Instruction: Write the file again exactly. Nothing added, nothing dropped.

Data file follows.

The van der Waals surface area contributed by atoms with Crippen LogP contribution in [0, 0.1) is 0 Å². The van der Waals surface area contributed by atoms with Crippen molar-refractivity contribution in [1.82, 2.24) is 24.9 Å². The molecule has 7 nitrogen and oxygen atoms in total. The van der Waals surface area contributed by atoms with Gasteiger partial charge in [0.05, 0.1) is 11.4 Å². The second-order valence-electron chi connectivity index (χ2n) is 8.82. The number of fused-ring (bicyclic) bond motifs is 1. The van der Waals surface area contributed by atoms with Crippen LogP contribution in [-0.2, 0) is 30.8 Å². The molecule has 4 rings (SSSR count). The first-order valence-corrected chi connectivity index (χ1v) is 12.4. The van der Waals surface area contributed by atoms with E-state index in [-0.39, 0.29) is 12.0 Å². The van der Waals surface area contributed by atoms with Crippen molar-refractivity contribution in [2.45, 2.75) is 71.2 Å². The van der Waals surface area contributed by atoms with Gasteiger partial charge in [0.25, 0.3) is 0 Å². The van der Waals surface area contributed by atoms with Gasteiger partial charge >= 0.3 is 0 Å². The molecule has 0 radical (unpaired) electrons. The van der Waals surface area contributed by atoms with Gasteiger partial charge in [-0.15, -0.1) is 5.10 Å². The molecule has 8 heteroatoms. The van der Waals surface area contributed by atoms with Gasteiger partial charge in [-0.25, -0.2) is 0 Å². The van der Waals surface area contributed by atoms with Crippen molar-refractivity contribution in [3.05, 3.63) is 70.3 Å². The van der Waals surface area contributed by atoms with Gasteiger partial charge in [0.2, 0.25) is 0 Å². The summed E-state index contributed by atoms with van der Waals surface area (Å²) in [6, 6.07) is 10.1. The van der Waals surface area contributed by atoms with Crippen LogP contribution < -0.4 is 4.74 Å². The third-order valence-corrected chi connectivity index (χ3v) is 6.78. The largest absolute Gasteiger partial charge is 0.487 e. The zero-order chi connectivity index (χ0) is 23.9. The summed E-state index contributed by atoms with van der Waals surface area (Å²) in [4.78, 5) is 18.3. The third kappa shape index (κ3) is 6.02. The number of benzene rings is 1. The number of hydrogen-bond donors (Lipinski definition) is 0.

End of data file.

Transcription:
The van der Waals surface area contributed by atoms with Crippen LogP contribution in [0, 0.1) is 0 Å². The van der Waals surface area contributed by atoms with Crippen molar-refractivity contribution in [1.82, 2.24) is 24.9 Å². The molecule has 7 nitrogen and oxygen atoms in total. The van der Waals surface area contributed by atoms with Gasteiger partial charge in [0.05, 0.1) is 11.4 Å². The second-order valence-electron chi connectivity index (χ2n) is 8.82. The number of fused-ring (bicyclic) bond motifs is 1. The van der Waals surface area contributed by atoms with Crippen LogP contribution in [-0.2, 0) is 30.8 Å². The molecule has 4 rings (SSSR count). The first-order valence-corrected chi connectivity index (χ1v) is 12.4. The van der Waals surface area contributed by atoms with E-state index in [-0.39, 0.29) is 12.0 Å². The van der Waals surface area contributed by atoms with Crippen molar-refractivity contribution in [2.45, 2.75) is 71.2 Å². The van der Waals surface area contributed by atoms with Gasteiger partial charge in [0.25, 0.3) is 0 Å². The van der Waals surface area contributed by atoms with Gasteiger partial charge >= 0.3 is 0 Å². The molecule has 0 radical (unpaired) electrons. The van der Waals surface area contributed by atoms with Gasteiger partial charge in [-0.15, -0.1) is 5.10 Å². The molecule has 8 heteroatoms. The van der Waals surface area contributed by atoms with Gasteiger partial charge in [-0.25, -0.2) is 0 Å². The van der Waals surface area contributed by atoms with Crippen molar-refractivity contribution in [3.05, 3.63) is 70.3 Å². The van der Waals surface area contributed by atoms with Gasteiger partial charge in [0.2, 0.25) is 0 Å². The summed E-state index contributed by atoms with van der Waals surface area (Å²) in [6, 6.07) is 10.1. The van der Waals surface area contributed by atoms with Crippen LogP contribution < -0.4 is 4.74 Å². The third-order valence-corrected chi connectivity index (χ3v) is 6.78. The largest absolute Gasteiger partial charge is 0.487 e. The zero-order chi connectivity index (χ0) is 23.9. The summed E-state index contributed by atoms with van der Waals surface area (Å²) in [4.78, 5) is 18.3. The third kappa shape index (κ3) is 6.02. The number of benzene rings is 1. The number of hydrogen-bond donors (Lipinski definition) is 0.